The centre is powered by multi-sited relationships with academic centres and feminist networks. At SOAS, FCRJ is powered by a small team consisting of Dr. Awino Okech who is the founding Director, a project officer, a post-doctoral fellow and a management committee.
Awino Okech is Professor of Feminist and Security Studies at SOAS, University of London and founding Director of FCRJ. Professor Okech received her PhD (2012) in Gender Studies from the University of Cape Town, South Africa. Awino’s work is grounded in African feminist, queer, and Black internationalist thought as central frameworks for thinking about power and justice. Across her work is an exploration of racial justice and Black solidarity that focusses on the majority world and Africa to reimagine Pan African and Internationalist strategies for anti-racist, feminist, and queer liberation. Awino is a member of the Human Sciences Research Council editorial board, the Board of Trustees of SOAS University of London, chair of the Just Associates Board and adjunct faculty with the African Leadership Centre at King’s College, London.
Amal Sabrie is a Project Officer at the Feminist Centre for Racial Justice. She has previous experience working with NGOs and women's rights networks where she undertook work in advocacy, communications and research. Amal is also a community advocate with expertise in providing casework support and engaging young people. Amal has a Master's degree in International Relations from the London School of Economics. Her interests derive from her lived experiences, particularly at the intersection of gender, race and socio-economic status.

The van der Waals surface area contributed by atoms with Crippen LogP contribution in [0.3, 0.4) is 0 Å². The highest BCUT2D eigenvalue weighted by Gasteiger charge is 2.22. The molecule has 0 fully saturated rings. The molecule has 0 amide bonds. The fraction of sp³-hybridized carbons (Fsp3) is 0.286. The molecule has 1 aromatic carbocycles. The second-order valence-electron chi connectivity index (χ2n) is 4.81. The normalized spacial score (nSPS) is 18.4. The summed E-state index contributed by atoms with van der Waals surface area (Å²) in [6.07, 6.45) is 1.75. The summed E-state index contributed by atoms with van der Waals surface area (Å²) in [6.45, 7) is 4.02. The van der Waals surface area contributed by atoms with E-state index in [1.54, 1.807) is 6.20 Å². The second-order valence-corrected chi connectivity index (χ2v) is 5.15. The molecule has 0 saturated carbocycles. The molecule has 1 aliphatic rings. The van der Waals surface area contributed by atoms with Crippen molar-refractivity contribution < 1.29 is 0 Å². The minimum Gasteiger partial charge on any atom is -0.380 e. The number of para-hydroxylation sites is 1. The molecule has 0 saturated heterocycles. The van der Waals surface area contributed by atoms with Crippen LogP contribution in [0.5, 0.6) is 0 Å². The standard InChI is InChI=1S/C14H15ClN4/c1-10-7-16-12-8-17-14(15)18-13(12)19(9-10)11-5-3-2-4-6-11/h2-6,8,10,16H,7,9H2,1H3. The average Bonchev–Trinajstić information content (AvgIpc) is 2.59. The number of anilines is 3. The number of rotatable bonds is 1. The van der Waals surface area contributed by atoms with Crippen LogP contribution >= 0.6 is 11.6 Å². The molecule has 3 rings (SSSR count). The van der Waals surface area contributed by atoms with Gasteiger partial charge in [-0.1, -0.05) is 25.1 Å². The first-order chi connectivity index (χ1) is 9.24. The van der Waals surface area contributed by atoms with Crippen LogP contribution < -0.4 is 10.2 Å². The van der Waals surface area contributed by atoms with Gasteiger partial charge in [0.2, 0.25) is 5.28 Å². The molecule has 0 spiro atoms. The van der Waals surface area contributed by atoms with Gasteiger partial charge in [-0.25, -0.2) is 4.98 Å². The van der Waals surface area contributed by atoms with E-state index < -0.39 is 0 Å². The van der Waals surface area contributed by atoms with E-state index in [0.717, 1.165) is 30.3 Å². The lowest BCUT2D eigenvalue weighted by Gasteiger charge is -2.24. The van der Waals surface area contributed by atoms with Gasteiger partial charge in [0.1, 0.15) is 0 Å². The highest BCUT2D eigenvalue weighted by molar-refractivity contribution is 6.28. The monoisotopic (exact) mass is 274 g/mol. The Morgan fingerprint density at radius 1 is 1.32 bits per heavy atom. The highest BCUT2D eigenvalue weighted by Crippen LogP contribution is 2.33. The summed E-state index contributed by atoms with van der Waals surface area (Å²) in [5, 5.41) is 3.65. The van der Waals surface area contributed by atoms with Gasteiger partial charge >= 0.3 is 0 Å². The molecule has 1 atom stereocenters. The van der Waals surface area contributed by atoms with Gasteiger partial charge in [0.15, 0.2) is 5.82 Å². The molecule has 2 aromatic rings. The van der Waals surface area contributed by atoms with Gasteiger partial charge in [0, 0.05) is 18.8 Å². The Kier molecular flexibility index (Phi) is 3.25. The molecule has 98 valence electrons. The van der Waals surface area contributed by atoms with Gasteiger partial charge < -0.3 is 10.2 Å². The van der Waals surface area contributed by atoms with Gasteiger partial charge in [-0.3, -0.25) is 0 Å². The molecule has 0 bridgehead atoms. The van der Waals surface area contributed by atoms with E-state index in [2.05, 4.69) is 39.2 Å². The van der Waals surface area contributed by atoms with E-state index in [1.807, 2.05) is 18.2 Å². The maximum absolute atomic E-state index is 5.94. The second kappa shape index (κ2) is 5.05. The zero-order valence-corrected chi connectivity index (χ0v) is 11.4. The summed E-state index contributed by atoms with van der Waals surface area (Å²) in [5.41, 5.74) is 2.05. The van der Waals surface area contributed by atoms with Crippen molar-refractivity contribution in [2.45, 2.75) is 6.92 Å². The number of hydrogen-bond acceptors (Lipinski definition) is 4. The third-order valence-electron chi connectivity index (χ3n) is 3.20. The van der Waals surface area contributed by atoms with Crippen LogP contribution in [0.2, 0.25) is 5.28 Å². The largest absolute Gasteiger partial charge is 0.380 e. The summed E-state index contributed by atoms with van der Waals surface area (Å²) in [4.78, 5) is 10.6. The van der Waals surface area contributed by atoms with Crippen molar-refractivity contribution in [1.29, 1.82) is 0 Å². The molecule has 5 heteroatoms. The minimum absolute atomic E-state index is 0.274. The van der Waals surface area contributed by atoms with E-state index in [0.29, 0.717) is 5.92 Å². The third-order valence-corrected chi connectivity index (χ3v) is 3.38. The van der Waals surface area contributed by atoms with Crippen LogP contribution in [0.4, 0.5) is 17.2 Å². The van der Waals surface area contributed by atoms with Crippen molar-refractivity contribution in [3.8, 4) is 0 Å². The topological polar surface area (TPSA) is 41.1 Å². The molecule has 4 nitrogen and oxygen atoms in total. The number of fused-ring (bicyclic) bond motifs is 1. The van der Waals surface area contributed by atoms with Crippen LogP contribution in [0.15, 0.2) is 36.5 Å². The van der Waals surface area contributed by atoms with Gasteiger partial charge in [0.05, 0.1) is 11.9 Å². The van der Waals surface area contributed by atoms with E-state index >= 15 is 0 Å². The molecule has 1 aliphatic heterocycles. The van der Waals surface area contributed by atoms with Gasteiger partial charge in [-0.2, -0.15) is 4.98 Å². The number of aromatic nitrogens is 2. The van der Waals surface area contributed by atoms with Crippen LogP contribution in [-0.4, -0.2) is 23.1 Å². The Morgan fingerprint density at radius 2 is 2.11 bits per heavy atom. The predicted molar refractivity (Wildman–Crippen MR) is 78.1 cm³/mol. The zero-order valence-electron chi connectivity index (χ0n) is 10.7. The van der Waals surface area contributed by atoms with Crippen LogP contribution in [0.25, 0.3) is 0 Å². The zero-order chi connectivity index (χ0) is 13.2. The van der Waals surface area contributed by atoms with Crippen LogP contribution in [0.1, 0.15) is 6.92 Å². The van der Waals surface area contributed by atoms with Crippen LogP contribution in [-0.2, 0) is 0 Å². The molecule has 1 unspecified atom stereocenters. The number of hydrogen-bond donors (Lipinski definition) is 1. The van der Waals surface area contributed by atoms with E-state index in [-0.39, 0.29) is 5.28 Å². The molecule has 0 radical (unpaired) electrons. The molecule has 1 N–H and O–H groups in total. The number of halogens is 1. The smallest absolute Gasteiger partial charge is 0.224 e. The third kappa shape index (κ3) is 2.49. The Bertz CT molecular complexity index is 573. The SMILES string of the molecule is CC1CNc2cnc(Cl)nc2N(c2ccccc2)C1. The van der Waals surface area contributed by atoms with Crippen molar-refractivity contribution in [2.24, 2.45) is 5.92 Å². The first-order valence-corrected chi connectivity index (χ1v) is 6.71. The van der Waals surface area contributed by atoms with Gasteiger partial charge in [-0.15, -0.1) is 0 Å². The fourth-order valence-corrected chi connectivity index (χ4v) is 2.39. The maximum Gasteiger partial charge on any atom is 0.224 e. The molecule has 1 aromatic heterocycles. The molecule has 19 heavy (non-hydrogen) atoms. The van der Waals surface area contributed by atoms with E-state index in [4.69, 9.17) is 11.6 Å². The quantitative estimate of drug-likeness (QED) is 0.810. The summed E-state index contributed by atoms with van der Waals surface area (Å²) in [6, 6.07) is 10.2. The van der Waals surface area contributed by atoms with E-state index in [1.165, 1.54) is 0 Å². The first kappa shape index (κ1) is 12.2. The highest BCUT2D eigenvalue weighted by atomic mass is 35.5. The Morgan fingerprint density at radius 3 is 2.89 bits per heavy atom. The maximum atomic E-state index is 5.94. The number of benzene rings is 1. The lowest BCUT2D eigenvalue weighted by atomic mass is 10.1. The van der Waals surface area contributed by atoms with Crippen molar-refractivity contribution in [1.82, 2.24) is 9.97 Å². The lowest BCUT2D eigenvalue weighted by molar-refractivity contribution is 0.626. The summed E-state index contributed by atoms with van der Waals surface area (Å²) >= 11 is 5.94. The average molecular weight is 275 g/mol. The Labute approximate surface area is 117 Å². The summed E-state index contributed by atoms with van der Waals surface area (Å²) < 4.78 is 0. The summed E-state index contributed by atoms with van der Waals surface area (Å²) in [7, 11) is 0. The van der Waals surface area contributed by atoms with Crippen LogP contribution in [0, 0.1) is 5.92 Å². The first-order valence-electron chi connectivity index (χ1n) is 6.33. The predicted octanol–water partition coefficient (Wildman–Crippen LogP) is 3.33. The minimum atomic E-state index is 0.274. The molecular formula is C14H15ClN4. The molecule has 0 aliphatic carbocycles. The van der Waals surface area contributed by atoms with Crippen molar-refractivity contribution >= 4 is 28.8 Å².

Lydia Ayame Hiraide’s research thinks about ecological and Black feminist movement building. Her doctoral research on intersectionality and British environmentalism at Goldsmiths, University of London received funding from the Arts and Humanities Research Council. Lydia Ayame was previously a Teaching Fellow in the Politics department at SOAS and Associate Lecturer in the Politics department at Goldsmiths, University of London.
She also has a background in literature, the performing arts, and organising around climate and environmental issues in London. She holds an MA in Postcolonial Studies from the University of Kent, where she was a recipient of the Ian Gregor Scholarship – and was previously a student at SOAS, Sciences Po Paris, and the Conservatoire for Dance and Drama.
Lydia joins the Feminist Centre as its first post doctoral fellow supporting the centre's research projects and building her research portfolio.
The collective provides intellectual and institutional guidance for the Centre’s work.
The principles of self-determination, feminisms, collectivism, and solidarity underpin Solome’s work and leadership in social change. She currently serves as Executive Director of Thousand Currents, a public foundation that partners with movements advancing food sovereignty, climate justice, and economic justice. In the past, Solome has focused on diaspora philanthropy, narrative change, human rights, displacement, and gender. Her work and writing have been featured in the Washington Post, The Guardian, Inside Philanthropy, and she has appeared on NPR, BBC, and Al Jazeera.